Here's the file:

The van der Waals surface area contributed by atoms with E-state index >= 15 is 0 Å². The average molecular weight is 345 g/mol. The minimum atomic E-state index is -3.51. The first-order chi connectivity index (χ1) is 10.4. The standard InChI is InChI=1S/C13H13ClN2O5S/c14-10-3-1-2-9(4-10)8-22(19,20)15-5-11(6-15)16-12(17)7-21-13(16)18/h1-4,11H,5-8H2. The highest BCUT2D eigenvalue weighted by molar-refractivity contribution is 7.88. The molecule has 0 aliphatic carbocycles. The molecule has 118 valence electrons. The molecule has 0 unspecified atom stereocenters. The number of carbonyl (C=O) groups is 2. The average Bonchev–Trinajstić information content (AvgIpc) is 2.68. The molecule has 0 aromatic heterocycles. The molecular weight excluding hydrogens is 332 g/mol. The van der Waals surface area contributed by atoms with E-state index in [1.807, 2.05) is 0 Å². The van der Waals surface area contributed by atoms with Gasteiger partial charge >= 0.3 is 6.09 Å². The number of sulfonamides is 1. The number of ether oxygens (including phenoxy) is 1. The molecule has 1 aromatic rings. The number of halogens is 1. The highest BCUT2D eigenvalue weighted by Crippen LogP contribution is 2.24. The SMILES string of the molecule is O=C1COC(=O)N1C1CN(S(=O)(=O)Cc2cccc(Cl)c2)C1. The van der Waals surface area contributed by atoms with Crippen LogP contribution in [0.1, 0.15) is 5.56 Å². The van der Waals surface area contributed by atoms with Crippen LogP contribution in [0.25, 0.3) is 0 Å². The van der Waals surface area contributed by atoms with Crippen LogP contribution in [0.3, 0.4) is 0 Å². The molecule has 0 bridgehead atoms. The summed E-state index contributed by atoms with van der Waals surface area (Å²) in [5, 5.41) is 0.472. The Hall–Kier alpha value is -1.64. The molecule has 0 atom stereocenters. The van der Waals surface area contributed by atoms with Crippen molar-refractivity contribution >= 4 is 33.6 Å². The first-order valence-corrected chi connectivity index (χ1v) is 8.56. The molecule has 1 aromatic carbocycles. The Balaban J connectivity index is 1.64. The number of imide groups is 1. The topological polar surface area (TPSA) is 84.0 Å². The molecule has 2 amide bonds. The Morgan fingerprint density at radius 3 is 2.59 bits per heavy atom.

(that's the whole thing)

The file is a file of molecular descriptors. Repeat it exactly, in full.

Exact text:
The van der Waals surface area contributed by atoms with E-state index >= 15 is 0 Å². The average molecular weight is 345 g/mol. The minimum atomic E-state index is -3.51. The first-order chi connectivity index (χ1) is 10.4. The standard InChI is InChI=1S/C13H13ClN2O5S/c14-10-3-1-2-9(4-10)8-22(19,20)15-5-11(6-15)16-12(17)7-21-13(16)18/h1-4,11H,5-8H2. The highest BCUT2D eigenvalue weighted by molar-refractivity contribution is 7.88. The molecule has 0 aliphatic carbocycles. The molecule has 118 valence electrons. The molecule has 0 unspecified atom stereocenters. The number of carbonyl (C=O) groups is 2. The average Bonchev–Trinajstić information content (AvgIpc) is 2.68. The molecule has 0 aromatic heterocycles. The molecular weight excluding hydrogens is 332 g/mol. The van der Waals surface area contributed by atoms with E-state index in [1.807, 2.05) is 0 Å². The van der Waals surface area contributed by atoms with Gasteiger partial charge >= 0.3 is 6.09 Å². The number of sulfonamides is 1. The number of ether oxygens (including phenoxy) is 1. The molecule has 1 aromatic rings. The number of halogens is 1. The highest BCUT2D eigenvalue weighted by Crippen LogP contribution is 2.24. The SMILES string of the molecule is O=C1COC(=O)N1C1CN(S(=O)(=O)Cc2cccc(Cl)c2)C1. The van der Waals surface area contributed by atoms with Crippen LogP contribution in [0.1, 0.15) is 5.56 Å². The van der Waals surface area contributed by atoms with Crippen LogP contribution in [0.25, 0.3) is 0 Å². The van der Waals surface area contributed by atoms with Crippen LogP contribution in [0.3, 0.4) is 0 Å². The molecule has 0 bridgehead atoms. The summed E-state index contributed by atoms with van der Waals surface area (Å²) in [5, 5.41) is 0.472. The Hall–Kier alpha value is -1.64. The molecule has 0 atom stereocenters. The van der Waals surface area contributed by atoms with Crippen molar-refractivity contribution >= 4 is 33.6 Å². The first-order valence-corrected chi connectivity index (χ1v) is 8.56. The molecule has 1 aromatic carbocycles. The Balaban J connectivity index is 1.64. The number of imide groups is 1. The topological polar surface area (TPSA) is 84.0 Å². The molecule has 2 amide bonds. The Morgan fingerprint density at radius 3 is 2.59 bits per heavy atom.